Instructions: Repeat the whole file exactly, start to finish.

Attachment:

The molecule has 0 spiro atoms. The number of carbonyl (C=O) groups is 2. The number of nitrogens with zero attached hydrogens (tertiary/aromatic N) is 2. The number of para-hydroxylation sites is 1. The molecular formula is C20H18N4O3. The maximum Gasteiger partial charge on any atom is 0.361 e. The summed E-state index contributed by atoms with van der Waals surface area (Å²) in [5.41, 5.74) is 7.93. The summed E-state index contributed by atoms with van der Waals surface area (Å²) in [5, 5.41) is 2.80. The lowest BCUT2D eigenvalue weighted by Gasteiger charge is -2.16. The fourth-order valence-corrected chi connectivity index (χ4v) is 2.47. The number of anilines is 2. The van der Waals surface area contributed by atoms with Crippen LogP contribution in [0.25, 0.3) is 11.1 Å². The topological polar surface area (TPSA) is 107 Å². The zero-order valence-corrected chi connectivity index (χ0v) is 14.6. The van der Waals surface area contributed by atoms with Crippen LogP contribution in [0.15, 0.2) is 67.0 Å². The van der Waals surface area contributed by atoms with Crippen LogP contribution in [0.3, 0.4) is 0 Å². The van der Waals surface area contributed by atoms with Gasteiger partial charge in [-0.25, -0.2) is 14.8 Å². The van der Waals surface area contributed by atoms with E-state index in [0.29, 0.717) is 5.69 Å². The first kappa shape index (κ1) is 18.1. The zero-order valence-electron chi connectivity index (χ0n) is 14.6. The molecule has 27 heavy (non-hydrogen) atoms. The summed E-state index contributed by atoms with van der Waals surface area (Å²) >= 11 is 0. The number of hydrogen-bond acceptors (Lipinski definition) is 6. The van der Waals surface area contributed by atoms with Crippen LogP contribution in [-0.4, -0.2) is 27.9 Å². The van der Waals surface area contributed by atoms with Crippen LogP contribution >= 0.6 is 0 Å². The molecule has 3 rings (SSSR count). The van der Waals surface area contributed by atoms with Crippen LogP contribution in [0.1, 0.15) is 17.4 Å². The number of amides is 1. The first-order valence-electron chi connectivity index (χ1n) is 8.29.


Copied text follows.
The molecule has 0 spiro atoms. The number of carbonyl (C=O) groups is 2. The number of nitrogens with zero attached hydrogens (tertiary/aromatic N) is 2. The number of para-hydroxylation sites is 1. The molecular formula is C20H18N4O3. The maximum Gasteiger partial charge on any atom is 0.361 e. The summed E-state index contributed by atoms with van der Waals surface area (Å²) in [5.41, 5.74) is 7.93. The summed E-state index contributed by atoms with van der Waals surface area (Å²) in [5, 5.41) is 2.80. The lowest BCUT2D eigenvalue weighted by Gasteiger charge is -2.16. The fourth-order valence-corrected chi connectivity index (χ4v) is 2.47. The number of anilines is 2. The van der Waals surface area contributed by atoms with Crippen LogP contribution in [0.25, 0.3) is 11.1 Å². The topological polar surface area (TPSA) is 107 Å². The zero-order valence-corrected chi connectivity index (χ0v) is 14.6. The van der Waals surface area contributed by atoms with Crippen LogP contribution in [0.15, 0.2) is 67.0 Å². The van der Waals surface area contributed by atoms with Crippen LogP contribution in [0.3, 0.4) is 0 Å². The van der Waals surface area contributed by atoms with Gasteiger partial charge in [-0.25, -0.2) is 14.8 Å². The van der Waals surface area contributed by atoms with E-state index in [0.29, 0.717) is 5.69 Å². The first kappa shape index (κ1) is 18.1. The zero-order valence-electron chi connectivity index (χ0n) is 14.6. The molecule has 27 heavy (non-hydrogen) atoms. The summed E-state index contributed by atoms with van der Waals surface area (Å²) >= 11 is 0. The number of hydrogen-bond acceptors (Lipinski definition) is 6. The van der Waals surface area contributed by atoms with Crippen LogP contribution in [-0.4, -0.2) is 27.9 Å². The van der Waals surface area contributed by atoms with Crippen LogP contribution >= 0.6 is 0 Å². The molecule has 3 rings (SSSR count). The van der Waals surface area contributed by atoms with Crippen LogP contribution in [0.1, 0.15) is 17.4 Å². The number of amides is 1. The first-order valence-electron chi connectivity index (χ1n) is 8.29.